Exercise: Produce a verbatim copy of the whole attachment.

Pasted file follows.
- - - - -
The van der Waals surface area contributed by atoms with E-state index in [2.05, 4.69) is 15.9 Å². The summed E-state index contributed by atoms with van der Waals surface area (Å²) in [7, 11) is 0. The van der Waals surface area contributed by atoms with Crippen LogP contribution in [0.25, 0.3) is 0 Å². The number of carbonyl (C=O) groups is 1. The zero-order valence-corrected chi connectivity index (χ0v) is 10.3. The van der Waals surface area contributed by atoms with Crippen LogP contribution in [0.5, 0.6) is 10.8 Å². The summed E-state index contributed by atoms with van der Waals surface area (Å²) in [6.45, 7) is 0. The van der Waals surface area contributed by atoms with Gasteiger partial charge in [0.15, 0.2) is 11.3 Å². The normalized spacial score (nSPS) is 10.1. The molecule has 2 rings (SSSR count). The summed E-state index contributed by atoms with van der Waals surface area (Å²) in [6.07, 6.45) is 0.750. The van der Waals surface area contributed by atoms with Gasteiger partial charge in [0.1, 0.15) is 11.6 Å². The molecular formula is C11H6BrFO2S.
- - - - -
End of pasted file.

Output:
The van der Waals surface area contributed by atoms with E-state index in [2.05, 4.69) is 15.9 Å². The summed E-state index contributed by atoms with van der Waals surface area (Å²) in [7, 11) is 0. The van der Waals surface area contributed by atoms with Crippen LogP contribution in [0.25, 0.3) is 0 Å². The number of carbonyl (C=O) groups is 1. The zero-order valence-corrected chi connectivity index (χ0v) is 10.3. The van der Waals surface area contributed by atoms with Crippen LogP contribution in [0.5, 0.6) is 10.8 Å². The summed E-state index contributed by atoms with van der Waals surface area (Å²) in [6.45, 7) is 0. The van der Waals surface area contributed by atoms with Gasteiger partial charge in [0.15, 0.2) is 11.3 Å². The normalized spacial score (nSPS) is 10.1. The molecule has 2 rings (SSSR count). The summed E-state index contributed by atoms with van der Waals surface area (Å²) in [6.07, 6.45) is 0.750. The van der Waals surface area contributed by atoms with Gasteiger partial charge in [0.1, 0.15) is 11.6 Å². The molecular formula is C11H6BrFO2S.